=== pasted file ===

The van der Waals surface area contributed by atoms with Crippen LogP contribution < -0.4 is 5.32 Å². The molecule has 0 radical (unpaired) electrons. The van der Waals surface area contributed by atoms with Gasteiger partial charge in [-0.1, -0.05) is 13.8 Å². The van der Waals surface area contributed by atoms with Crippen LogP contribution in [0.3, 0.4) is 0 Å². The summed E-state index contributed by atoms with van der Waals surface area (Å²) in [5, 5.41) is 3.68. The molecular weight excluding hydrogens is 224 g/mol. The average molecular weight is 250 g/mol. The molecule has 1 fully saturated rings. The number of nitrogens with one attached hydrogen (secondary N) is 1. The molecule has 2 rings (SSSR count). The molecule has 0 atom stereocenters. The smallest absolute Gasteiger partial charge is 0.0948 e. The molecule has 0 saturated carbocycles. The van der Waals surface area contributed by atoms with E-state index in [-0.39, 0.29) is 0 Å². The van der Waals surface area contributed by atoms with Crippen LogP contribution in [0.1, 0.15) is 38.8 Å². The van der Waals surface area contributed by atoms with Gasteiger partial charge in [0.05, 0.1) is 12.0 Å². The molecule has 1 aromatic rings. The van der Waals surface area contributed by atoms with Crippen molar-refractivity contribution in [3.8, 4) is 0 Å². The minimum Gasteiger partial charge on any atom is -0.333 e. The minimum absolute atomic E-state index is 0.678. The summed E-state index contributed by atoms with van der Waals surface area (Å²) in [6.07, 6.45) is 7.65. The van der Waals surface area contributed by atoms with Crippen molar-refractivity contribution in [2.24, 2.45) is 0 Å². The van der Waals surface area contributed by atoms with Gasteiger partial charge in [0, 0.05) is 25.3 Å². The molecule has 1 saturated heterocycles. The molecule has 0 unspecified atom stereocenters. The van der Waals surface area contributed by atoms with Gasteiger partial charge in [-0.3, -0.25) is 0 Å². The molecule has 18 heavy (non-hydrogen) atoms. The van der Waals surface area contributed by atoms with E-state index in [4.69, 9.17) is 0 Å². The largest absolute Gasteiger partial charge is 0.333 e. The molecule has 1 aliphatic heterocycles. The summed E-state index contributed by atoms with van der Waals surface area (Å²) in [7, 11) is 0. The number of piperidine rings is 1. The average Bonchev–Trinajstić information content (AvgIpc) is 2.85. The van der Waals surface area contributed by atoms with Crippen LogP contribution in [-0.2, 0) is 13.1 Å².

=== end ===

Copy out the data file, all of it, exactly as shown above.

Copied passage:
The van der Waals surface area contributed by atoms with Crippen LogP contribution < -0.4 is 5.32 Å². The molecule has 0 radical (unpaired) electrons. The van der Waals surface area contributed by atoms with Gasteiger partial charge in [-0.1, -0.05) is 13.8 Å². The van der Waals surface area contributed by atoms with Crippen LogP contribution in [0.3, 0.4) is 0 Å². The summed E-state index contributed by atoms with van der Waals surface area (Å²) in [5, 5.41) is 3.68. The molecular weight excluding hydrogens is 224 g/mol. The average molecular weight is 250 g/mol. The molecule has 1 fully saturated rings. The number of nitrogens with one attached hydrogen (secondary N) is 1. The molecule has 2 rings (SSSR count). The molecule has 0 atom stereocenters. The smallest absolute Gasteiger partial charge is 0.0948 e. The molecule has 0 saturated carbocycles. The van der Waals surface area contributed by atoms with E-state index in [-0.39, 0.29) is 0 Å². The van der Waals surface area contributed by atoms with Crippen LogP contribution in [0.1, 0.15) is 38.8 Å². The van der Waals surface area contributed by atoms with Gasteiger partial charge in [0.05, 0.1) is 12.0 Å². The molecule has 1 aromatic rings. The van der Waals surface area contributed by atoms with Crippen molar-refractivity contribution in [3.8, 4) is 0 Å². The minimum Gasteiger partial charge on any atom is -0.333 e. The minimum absolute atomic E-state index is 0.678. The summed E-state index contributed by atoms with van der Waals surface area (Å²) in [6.07, 6.45) is 7.65. The van der Waals surface area contributed by atoms with Crippen molar-refractivity contribution in [2.24, 2.45) is 0 Å². The van der Waals surface area contributed by atoms with Gasteiger partial charge in [0, 0.05) is 25.3 Å². The molecule has 1 saturated heterocycles. The molecule has 0 unspecified atom stereocenters. The van der Waals surface area contributed by atoms with Gasteiger partial charge in [-0.3, -0.25) is 0 Å². The molecule has 18 heavy (non-hydrogen) atoms. The van der Waals surface area contributed by atoms with E-state index in [4.69, 9.17) is 0 Å². The largest absolute Gasteiger partial charge is 0.333 e. The molecule has 1 aliphatic heterocycles. The summed E-state index contributed by atoms with van der Waals surface area (Å²) in [7, 11) is 0. The number of piperidine rings is 1. The average Bonchev–Trinajstić information content (AvgIpc) is 2.85. The van der Waals surface area contributed by atoms with Crippen LogP contribution in [-0.2, 0) is 13.1 Å².